Jermaine Robinson (4-for-14) in Franklin's zone: ``I tried to use my size and long arms to run at him and
confuse him. If you don't step to him, he will score'' . . . Dunham on Denelle Holly: ``Rebounding is heart.
He's got it. It's getting in there even though you know you're going to get banged up.''


Recaps of victories in Public League championship games . . .

At Lincoln
Franklin 84, Frankford 71
Reggie Faison (29) and Keith Walker (20) led the scoring and Vic Alexander mixed 15 points and 18 rebounds as Franklin won its first championship since 1952 and became the first North Philly winner since Edison in 1969. For Frankford, Anthony Chennault scored 31 points and had 10 rebounds.
At Temple's McGonigle Hall
Franklin 53, Dobbins 49
Jerome "Pooh" Richardson had 17 points and Will Bolds collected 11 points and 11 rebounds. With 0:18 left, Greg "Bo" Kimble (26 points, 20 rebounds) converted a three-point play to pull Dobbins within 50-49. Richardson made a free throw at 0:13, then Dobbins's Eric "Hank" Gathers missed a 17-footer at 0:04. Rodney Miller's two free throws completed the scoring.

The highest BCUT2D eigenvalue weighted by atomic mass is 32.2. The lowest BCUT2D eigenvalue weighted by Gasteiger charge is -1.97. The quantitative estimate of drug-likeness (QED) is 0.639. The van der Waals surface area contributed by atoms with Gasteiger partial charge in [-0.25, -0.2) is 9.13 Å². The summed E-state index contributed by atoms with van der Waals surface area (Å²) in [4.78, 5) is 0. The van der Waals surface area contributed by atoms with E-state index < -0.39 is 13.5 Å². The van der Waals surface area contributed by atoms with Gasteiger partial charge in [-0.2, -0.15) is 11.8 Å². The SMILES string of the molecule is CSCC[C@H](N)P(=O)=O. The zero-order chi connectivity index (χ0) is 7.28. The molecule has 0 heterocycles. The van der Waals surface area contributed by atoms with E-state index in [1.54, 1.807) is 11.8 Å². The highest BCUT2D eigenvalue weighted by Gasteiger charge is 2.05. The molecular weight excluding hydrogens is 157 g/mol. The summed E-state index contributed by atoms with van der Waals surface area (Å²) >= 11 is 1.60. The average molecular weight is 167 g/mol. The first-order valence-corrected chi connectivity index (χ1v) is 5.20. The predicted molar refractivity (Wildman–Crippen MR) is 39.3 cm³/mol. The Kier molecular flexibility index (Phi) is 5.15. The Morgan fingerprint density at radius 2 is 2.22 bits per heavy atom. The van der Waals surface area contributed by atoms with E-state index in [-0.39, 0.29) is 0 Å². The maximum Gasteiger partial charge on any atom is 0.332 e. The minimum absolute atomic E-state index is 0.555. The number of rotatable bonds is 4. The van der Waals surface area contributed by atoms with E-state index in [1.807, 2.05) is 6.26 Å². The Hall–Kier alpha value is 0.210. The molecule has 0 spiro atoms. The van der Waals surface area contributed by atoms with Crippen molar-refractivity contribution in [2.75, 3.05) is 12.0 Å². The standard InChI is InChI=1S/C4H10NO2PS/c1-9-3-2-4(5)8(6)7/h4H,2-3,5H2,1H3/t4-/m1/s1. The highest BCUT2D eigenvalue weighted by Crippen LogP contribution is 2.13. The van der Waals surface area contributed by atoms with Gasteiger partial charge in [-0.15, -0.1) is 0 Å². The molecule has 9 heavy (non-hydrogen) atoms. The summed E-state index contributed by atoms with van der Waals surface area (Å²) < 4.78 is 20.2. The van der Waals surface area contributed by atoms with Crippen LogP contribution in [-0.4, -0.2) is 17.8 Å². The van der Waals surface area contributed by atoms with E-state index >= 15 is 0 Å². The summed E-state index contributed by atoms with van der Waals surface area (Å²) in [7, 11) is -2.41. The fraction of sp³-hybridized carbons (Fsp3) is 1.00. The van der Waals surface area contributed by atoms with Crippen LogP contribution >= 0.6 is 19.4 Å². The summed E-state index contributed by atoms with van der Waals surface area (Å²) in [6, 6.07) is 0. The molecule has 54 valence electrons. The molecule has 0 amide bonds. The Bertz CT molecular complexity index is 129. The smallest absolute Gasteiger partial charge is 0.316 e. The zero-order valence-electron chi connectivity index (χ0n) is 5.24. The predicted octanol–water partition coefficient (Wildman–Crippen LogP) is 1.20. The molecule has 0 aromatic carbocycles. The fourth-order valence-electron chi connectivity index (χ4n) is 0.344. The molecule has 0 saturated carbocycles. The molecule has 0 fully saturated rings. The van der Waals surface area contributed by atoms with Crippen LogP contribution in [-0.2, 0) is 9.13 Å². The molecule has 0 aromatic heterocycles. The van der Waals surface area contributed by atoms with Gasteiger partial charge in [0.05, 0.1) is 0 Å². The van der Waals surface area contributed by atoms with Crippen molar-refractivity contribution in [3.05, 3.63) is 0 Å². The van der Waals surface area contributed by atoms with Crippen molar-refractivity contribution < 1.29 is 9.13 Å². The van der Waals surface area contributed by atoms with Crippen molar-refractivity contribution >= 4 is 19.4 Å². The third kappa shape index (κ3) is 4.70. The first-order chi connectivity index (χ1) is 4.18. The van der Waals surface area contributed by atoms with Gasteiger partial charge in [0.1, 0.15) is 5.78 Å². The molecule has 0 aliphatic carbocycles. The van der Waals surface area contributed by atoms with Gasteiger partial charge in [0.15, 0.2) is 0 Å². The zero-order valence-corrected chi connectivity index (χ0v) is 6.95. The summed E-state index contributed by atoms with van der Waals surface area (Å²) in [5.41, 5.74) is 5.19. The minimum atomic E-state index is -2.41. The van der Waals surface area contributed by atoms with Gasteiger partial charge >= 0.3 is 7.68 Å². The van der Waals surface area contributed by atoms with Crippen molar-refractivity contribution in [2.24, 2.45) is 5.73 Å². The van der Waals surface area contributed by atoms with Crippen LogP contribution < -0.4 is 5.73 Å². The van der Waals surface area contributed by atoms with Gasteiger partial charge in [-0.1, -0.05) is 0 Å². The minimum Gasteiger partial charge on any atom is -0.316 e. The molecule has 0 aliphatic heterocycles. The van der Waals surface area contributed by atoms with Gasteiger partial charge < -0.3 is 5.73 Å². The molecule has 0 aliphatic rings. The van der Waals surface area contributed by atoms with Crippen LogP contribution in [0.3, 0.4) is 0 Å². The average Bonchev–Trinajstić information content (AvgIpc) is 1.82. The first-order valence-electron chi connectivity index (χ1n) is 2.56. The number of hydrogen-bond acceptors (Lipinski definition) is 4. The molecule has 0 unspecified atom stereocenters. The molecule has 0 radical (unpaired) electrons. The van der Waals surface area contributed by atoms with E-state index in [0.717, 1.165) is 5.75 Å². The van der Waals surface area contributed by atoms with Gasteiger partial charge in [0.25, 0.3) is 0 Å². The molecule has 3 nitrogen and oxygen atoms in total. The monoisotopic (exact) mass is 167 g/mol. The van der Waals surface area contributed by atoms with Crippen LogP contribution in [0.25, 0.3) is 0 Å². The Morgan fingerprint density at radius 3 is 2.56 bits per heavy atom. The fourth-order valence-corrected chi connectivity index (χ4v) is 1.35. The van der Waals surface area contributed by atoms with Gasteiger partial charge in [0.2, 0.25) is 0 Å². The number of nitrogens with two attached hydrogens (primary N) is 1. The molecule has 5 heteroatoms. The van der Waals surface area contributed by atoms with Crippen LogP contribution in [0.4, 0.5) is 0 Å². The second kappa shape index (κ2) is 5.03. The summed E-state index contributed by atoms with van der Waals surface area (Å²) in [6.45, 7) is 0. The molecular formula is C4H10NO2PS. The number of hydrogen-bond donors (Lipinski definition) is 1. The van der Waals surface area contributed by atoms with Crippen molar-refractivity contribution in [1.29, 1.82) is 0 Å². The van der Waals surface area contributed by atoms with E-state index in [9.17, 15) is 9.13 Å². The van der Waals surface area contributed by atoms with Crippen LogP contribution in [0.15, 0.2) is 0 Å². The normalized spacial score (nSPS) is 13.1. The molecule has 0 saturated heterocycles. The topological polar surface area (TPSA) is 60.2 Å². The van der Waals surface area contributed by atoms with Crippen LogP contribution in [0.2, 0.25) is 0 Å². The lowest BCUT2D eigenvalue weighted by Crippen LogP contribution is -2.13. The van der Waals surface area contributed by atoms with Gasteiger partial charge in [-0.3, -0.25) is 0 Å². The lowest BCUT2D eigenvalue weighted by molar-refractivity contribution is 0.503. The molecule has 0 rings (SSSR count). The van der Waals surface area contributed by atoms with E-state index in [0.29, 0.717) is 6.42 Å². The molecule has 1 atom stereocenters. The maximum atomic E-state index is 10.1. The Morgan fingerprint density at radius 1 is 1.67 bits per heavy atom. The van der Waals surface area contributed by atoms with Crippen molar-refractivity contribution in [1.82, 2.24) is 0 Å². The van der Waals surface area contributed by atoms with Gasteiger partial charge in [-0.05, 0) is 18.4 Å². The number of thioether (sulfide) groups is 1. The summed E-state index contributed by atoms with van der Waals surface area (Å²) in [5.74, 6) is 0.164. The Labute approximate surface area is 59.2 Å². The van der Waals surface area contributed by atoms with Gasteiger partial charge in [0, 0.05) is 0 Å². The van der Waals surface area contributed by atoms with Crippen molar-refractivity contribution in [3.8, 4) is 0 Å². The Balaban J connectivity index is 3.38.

At the Palestra
Franklin 61, Franklin LC 56
Alex Wesby scored 17 points, snatched 22 rebounds and notched five blocks as the Electrons won their first title since 1984 and denied their block-away neighbor. Calvin Johnson (15) and Kevin Isley (10) also scored in double figures and Gary Palmer had five assists. For FLC, Charles "Tuna" Pringle scored 17 points and sub Cameron Milton added 12 points, five steals.
At St. Joseph's University
Franklin 69, Gratz 63
Forward Denelle Holly, in 30 minutes off the bench, shot 8-for-11 and 2-for-3 for 18 points and grabbed 13 rebounds as the Electrons sent coach Ken Hamilton (456-184 in 28 seasons; most wins in PL history) into retirement with his second consecutive title and fourth overall. In the final three rounds of the playoffs, Holly shot 22-for-29 en route to 53 points and collected 45 rebounds. Jason "Smooth" Dunham (20 points), Calvin Johnson (13), Gary Palmer (10 points, seven rebounds) and Hanif "Julio" Styles (four assists) lent assistance. For Gratz, Jermaine Robinson (16) and Percell Coles (14) led the way.


Below are the players who helped Ken Hamilton claim 456 wins and four Public League championships in
28 seasons as the coach at Ben Franklin High. The year indicates the player's final season. Most were